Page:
messages to database Y.

The framework should standardize the definition,
initialization, deployment and configuration,
and management of services to address these
requirements.

One of the key aspects that the framework should be addressing
is providing a unified interface for all of the multiple technology
options available for implementation services such as EJBs, POJOs,
.NET, mainframe-technology-based, etc.

A framework that enables an enterprise to implement its
applications using SOA should therefore enable the service
providers to define the service and the users to look up and use the
service in a standard and consistent way and then take care of all
of the "aspects" of the services.

Design: The Framework Components Required to Implement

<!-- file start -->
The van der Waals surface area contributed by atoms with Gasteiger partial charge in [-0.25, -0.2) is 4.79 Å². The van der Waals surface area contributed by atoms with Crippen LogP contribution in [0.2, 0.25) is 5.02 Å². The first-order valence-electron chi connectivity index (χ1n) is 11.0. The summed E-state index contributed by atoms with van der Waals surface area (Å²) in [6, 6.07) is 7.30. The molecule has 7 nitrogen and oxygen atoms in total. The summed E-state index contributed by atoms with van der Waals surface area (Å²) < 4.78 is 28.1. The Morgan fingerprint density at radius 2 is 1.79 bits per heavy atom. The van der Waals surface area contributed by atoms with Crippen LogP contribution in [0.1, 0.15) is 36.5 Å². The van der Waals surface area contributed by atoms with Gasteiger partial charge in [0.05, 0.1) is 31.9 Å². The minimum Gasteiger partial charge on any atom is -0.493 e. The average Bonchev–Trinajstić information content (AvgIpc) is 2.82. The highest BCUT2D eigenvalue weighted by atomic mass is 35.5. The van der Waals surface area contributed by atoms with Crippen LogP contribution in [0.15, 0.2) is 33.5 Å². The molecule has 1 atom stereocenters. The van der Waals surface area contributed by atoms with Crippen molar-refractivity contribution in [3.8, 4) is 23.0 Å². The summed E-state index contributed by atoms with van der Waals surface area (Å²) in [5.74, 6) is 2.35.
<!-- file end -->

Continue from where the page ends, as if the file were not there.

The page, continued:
SOA

Based on the analysis above, the architecturally significant
features identified are:

  • A clearly defined mechanism to define a service
    interface
    with the available operations and input and output
    parameters.
  • A registry of services that the service providers can
    use to register their service implementations and that the service
    consumers can use to look up a service implementation.
  • An enterprise service bus into which the service
    implementations can plug in and out, and which supports multiple
    calling semantics (such as synchronous, asynchronous etc.), and
    features like transformation, routing, etc.
  • A well-defined service orchestration mechanism to take
    care of flow-based and long-running interactions.
  • A well-defined mechanism that takes care of service
    aspects
    such as configuration, management, access control, audit,
    etc.
  • Well-defined service invocation mechanisms with
    adaptors
    that will allow the service to be invoked and
    implemented through multiple technologies (web services, EJBs,
    Java POJOs, etc.).
Service Definition

One of the first things that the framework should provide is a
standard mechanism for defining the service interface with the